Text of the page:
Experimental missile warning satellite will test tech for Space Force use in multiple orbits


Space Force’s Wide Field of View Testbed satellite for missile warning. (Photo: Millennium Space Systems)

WASHINGTON: When it goes up into orbit today, the Space Force’s experimental Wide Field of View (WFOV) Testbed satellite will test new infrared sensor capabilities aimed at detecting and tracking hypersonic missiles — and helpingto work out the technological kinks for the service’s flagship Next-Generation Overhead Persistent Infrared (Next-Gen OPIR) constellation, according to program officials.

But the effort also will provide lessons and technologies that could be reproduced by the service’s other missile warning/tracking programs with satellites in different orbits, Space Force and industry officials told reporters at a pre-launch briefing June 28.

The WFOV satellite, being built by Boeing’s Millennium Space Systems, is expected to launch this evening on a United Launch Alliance (ULA) Atlas 5 rocket, under the National Security Space Launch program. It was originally set for launch in August 2021, and was again delayed this spring for unspecified reasons. (The satellite itself was cleared for shipping to the Space Force in June 2020.)

The testbed “will mature large format focal plane sensor technology, algorithm development and ground integration for the future resilient OPIR architecture,” Col. Brian Denaro, Space Systems Command (SSC) program executive officer for space sensing, said during the briefing.

“As a wide field of view serves as an important risk reduction for the Space Warfighting Analysis Centers force design for missile warning and missile tracking, we are committed to providing that risk reduction for the enterprise,” he added.

The WFOV satellite will be launched to Geosynchronous Earth Orbit (GEO, some 36,000 kilometers in altitude) and originally was developed as part of the Next-Gen OPIR effort. The mid-sized bus is about one-fourth the size of the current Space Based Infrared System (SBIRS) missile warning sats, according to Millennium’s website, and is designed for a three-year life cycle.

“With Wide Field of View, we’re advancing the technology we need to meet the growing threat environment,” said Col. Heather Bogstie, senior materiel leader for SSC’s Resilient Missile Warning, Tracking, and Defense Acquisition Delta. “GEO WFOV will also let us qualify a new satellite bus for GEO at significant cost savings.”

Bogstie’s Delta is leading the new Space Force program to develop and build at least four satellites in Medium Earth Orbit (ME) by 2028, optimized to detect and keep tabs on hypersonic missiles — which are a challenge for current sensors because they are dimmer than ballistic missiles, and also are capable of high-speed maneuvers.

Further, officials speaking at the briefing explained, the sensor “eye” at the heart of WFOV also could be used by the Space Force’s planned missile warning/missile tracking constellation in MEO, as well as the Space Development Agency for its Tracking Layer satellites in Low Earth Orbit (LEO), officials participating in the briefing explained.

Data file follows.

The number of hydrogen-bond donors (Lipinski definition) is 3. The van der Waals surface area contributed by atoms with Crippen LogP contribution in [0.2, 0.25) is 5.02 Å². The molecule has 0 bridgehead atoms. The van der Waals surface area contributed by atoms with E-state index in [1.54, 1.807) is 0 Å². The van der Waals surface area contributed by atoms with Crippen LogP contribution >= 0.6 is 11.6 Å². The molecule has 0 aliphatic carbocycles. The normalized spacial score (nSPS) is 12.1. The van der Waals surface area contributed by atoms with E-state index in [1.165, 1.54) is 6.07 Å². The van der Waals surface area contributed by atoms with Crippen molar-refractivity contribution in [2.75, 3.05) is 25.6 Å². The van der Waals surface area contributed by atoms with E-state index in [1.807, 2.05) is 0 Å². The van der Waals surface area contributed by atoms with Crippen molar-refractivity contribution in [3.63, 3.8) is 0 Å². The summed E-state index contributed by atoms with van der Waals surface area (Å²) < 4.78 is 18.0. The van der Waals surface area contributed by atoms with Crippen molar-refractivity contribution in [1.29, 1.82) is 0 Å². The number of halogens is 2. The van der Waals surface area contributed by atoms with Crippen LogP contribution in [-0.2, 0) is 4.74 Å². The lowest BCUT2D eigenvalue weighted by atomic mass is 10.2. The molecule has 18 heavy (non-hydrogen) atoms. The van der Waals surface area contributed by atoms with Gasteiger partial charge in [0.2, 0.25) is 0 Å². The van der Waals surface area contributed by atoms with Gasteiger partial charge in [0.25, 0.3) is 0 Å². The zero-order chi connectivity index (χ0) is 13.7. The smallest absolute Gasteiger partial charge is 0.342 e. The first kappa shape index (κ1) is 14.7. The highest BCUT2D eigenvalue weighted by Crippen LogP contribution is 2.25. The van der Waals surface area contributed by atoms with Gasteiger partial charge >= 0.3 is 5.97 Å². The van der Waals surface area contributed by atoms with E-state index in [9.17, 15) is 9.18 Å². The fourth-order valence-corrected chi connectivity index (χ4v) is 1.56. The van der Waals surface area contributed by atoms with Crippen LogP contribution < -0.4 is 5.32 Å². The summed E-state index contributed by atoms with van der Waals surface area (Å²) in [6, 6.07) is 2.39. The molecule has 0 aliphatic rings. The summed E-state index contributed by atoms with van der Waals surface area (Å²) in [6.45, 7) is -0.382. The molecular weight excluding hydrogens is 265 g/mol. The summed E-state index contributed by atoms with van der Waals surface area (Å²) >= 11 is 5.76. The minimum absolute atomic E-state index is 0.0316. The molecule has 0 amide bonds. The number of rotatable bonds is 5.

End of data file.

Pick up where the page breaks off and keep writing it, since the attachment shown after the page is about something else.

“That is applicable across multiple layers regardless of altitude,” Denaro said.

Built by L3Harris, the “large format” focal plane sensor — at 4,000 pixels by 4,000 pixels (4k X 4k) — will be able to track the infrared plumes of missiles over a wider swatch of the Earth at higher resolutions than SBIRS, Bogstie said, adding that it also will feature “reduced noise” in its signal.

“Launching WFOV comes at an opportune time with all of the threats out there now. What’s setting WFOV apart is the 4kx4k staring focal plane array, making it so you’re more likely to catch threats,” Millennium CEO Jason Kim told Breaking Defense in an email. “And WFOV is proving out various technologies and algorithms on orbit which will be transitioned into future programs to keep ahead of the threats.”

The ULA launch, called USSF-12, also includes an Evolved Expendable Launch Vehicle Secondary Payload Adaptor, known as an ESPA-ring, loaded with a number of classified programs for the Defense Department’s Space Test Program.

One of Northrop Grumman’s ESPAStar platforms, the adaptor ring has a separate propulsion unit and sports six portals for hosted payloads, and can carry up to 12 fly-away sats, according to Northrop’s website.

Matt Verock, Northrop Grumman’s vice president for space security, said that while the EPSAStar is optimized for GEO, it also can be adapted for MEO and LEO launches.

“The ring supports 1,920 kilograms of payload and is propulsive over 400 meters-per-second delta V in any direction. So, that allows a lot of flexible and affordable missions that we can accomplish,” he said.

The overall cost of the USSF-12 mission is approximately $1.1 billion, an SSC spokesperson said, but for proprietary reasons wasn’t able to provide a breakdown between the two payloads.

Space Force asked for nearly $3.5 billion for the overall Next-Gen OPIR program, in its fiscal 2023 budget, up $1 billion from FY22. The constellation will include three GEO sats built by Lockheed Martin, and two satellites in a Highly Elliptical Orbit over the poles. SSC is planning the first GEO satellite launch in 2025.


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